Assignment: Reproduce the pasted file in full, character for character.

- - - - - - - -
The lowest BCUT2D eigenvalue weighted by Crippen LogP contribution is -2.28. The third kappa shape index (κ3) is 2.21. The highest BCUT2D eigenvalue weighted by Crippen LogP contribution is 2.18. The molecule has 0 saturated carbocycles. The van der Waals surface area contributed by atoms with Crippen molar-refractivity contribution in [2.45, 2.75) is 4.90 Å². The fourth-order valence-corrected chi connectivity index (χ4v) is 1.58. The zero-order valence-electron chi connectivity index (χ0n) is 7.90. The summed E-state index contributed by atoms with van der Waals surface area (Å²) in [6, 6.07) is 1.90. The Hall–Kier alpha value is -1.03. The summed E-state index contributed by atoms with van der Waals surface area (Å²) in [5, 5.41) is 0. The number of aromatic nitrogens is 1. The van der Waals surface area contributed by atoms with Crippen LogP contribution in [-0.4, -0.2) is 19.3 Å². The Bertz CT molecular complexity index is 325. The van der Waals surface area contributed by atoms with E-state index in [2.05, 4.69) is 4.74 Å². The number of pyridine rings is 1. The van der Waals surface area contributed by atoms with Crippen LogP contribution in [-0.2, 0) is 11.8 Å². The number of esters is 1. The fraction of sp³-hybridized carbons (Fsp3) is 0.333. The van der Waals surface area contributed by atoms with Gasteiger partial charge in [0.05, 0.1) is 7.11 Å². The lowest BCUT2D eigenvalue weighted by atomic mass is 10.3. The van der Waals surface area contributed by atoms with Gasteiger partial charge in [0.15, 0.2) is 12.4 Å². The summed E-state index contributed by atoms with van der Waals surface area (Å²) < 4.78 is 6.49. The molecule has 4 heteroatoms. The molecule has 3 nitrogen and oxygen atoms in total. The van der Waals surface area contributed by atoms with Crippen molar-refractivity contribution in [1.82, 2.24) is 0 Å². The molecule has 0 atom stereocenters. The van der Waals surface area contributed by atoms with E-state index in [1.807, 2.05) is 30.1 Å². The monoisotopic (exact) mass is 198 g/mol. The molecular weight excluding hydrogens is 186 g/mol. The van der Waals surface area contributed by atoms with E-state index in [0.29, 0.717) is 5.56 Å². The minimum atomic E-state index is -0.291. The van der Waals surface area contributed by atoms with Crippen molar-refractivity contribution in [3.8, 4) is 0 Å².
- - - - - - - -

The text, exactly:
The lowest BCUT2D eigenvalue weighted by Crippen LogP contribution is -2.28. The third kappa shape index (κ3) is 2.21. The highest BCUT2D eigenvalue weighted by Crippen LogP contribution is 2.18. The molecule has 0 saturated carbocycles. The van der Waals surface area contributed by atoms with Crippen molar-refractivity contribution in [2.45, 2.75) is 4.90 Å². The fourth-order valence-corrected chi connectivity index (χ4v) is 1.58. The zero-order valence-electron chi connectivity index (χ0n) is 7.90. The summed E-state index contributed by atoms with van der Waals surface area (Å²) in [6, 6.07) is 1.90. The Hall–Kier alpha value is -1.03. The summed E-state index contributed by atoms with van der Waals surface area (Å²) in [5, 5.41) is 0. The number of aromatic nitrogens is 1. The van der Waals surface area contributed by atoms with Crippen LogP contribution in [-0.4, -0.2) is 19.3 Å². The Bertz CT molecular complexity index is 325. The van der Waals surface area contributed by atoms with E-state index in [2.05, 4.69) is 4.74 Å². The number of pyridine rings is 1. The van der Waals surface area contributed by atoms with Crippen LogP contribution in [-0.2, 0) is 11.8 Å². The number of esters is 1. The fraction of sp³-hybridized carbons (Fsp3) is 0.333. The van der Waals surface area contributed by atoms with Gasteiger partial charge in [0.05, 0.1) is 7.11 Å². The lowest BCUT2D eigenvalue weighted by atomic mass is 10.3. The van der Waals surface area contributed by atoms with Gasteiger partial charge in [0.15, 0.2) is 12.4 Å². The summed E-state index contributed by atoms with van der Waals surface area (Å²) < 4.78 is 6.49. The molecule has 4 heteroatoms. The molecule has 3 nitrogen and oxygen atoms in total. The van der Waals surface area contributed by atoms with Crippen molar-refractivity contribution in [1.82, 2.24) is 0 Å². The molecule has 0 atom stereocenters. The van der Waals surface area contributed by atoms with E-state index in [1.807, 2.05) is 30.1 Å². The monoisotopic (exact) mass is 198 g/mol. The molecular weight excluding hydrogens is 186 g/mol. The van der Waals surface area contributed by atoms with E-state index in [0.29, 0.717) is 5.56 Å². The minimum atomic E-state index is -0.291. The van der Waals surface area contributed by atoms with Crippen molar-refractivity contribution in [3.8, 4) is 0 Å².